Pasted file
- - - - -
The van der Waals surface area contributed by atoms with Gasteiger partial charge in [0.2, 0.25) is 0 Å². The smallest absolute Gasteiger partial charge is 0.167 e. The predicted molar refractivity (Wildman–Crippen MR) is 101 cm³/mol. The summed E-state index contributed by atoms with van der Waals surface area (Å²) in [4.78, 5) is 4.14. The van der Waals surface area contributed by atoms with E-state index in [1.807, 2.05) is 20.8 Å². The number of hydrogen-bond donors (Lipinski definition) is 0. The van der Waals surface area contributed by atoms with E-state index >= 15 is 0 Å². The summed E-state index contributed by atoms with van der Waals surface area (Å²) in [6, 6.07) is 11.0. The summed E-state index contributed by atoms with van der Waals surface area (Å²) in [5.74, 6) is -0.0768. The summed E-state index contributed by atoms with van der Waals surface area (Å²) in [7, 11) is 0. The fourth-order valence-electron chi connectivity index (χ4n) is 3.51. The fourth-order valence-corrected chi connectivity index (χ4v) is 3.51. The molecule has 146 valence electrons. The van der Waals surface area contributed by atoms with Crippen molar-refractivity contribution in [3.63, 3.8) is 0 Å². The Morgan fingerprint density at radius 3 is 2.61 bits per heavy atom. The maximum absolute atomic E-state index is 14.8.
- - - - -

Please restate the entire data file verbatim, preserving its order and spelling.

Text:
The van der Waals surface area contributed by atoms with Gasteiger partial charge in [0.2, 0.25) is 0 Å². The smallest absolute Gasteiger partial charge is 0.167 e. The predicted molar refractivity (Wildman–Crippen MR) is 101 cm³/mol. The summed E-state index contributed by atoms with van der Waals surface area (Å²) in [4.78, 5) is 4.14. The van der Waals surface area contributed by atoms with E-state index in [1.807, 2.05) is 20.8 Å². The number of hydrogen-bond donors (Lipinski definition) is 0. The van der Waals surface area contributed by atoms with E-state index >= 15 is 0 Å². The summed E-state index contributed by atoms with van der Waals surface area (Å²) in [6, 6.07) is 11.0. The summed E-state index contributed by atoms with van der Waals surface area (Å²) in [5.74, 6) is -0.0768. The summed E-state index contributed by atoms with van der Waals surface area (Å²) in [7, 11) is 0. The fourth-order valence-electron chi connectivity index (χ4n) is 3.51. The fourth-order valence-corrected chi connectivity index (χ4v) is 3.51. The molecule has 146 valence electrons. The van der Waals surface area contributed by atoms with Crippen molar-refractivity contribution in [3.63, 3.8) is 0 Å². The Morgan fingerprint density at radius 3 is 2.61 bits per heavy atom. The maximum absolute atomic E-state index is 14.8.